An interesting book choice this holiday season for the person interested in tech, history or business is The Makers by Chris Anderson, the Editor in Chief of Wired Magazine and founder of 3D Robotics, his company based on the philosophy of his most recent book. Anderson writes about the new industrial revolution, one based on individuals and collaborators using the web and computer resources to make physical things again that will drive economics.
He starts the book by writing about his grandfather, an immigrant, who spent his free time inventing an automatic sprinkler system and eventually sold the license to a manufacturer, claiming some royalties on the sale. Becaue he didn’t have access to the means of production, however, he did not retain ownership of his invention Although his grandfather was happy with his results, Anderson maintains that the inventors of today have a wider net of opportunity through the internet and more possibility of retaining ownership of the finished product.
Anderson writes about “atoms” vs. “bits,” a term first used by the MIT Media Lab and now the MIT Center for Bits and Atoms. It distinguishes between software and hardware, or information technology and Everything Else. Anderson writes that the differences between the two are becoming increasingly blurred. The fact that we now have a new class of rapid prototyping technologies, such as 3-D printers, allows for a democratization of innovation in atoms. As Anderson writes, this is the Maker Movement. Inventors are no longer at the mercy of large companies to manufacture their products. “Physical objects now begin as designs on screens and those designs can be shared online as files.” Anyone can now upload these files to produce them.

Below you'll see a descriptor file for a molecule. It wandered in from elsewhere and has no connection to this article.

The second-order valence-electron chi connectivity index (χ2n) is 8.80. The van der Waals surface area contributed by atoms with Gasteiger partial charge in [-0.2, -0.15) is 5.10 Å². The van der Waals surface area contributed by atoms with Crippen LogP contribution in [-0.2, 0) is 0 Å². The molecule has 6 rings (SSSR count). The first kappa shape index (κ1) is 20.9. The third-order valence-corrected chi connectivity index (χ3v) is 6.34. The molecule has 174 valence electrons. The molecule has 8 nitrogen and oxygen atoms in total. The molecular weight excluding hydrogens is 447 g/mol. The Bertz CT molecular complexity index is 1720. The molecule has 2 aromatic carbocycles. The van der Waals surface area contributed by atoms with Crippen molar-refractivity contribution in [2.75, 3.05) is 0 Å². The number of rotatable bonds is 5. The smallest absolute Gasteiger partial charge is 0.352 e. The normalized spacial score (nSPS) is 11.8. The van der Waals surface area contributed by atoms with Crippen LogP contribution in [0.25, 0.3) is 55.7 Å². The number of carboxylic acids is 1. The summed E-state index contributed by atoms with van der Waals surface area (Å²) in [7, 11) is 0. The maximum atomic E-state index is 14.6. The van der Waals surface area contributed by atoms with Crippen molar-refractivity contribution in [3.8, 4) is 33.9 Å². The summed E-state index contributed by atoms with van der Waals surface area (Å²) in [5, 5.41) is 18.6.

Today, there are “makerspaces,” production facilities around the world, and these are growing exponentially. In addition, thousands of Maker projects have raised money on “crowdfunding” sites, such as Kickstarter. Anderson also writes that some of the biggest companies in the world of product design and engineering are moving their focus to the emerging Maker market.
Anderson is a big cheerleader of this movement, having success in his own Maker business. The book gets a little tedious in the latter half, but it is a fascinating read and encourages the entrepreneurial spirit in all of us. It is a great gift idea for the entrepreneur on your holiday list!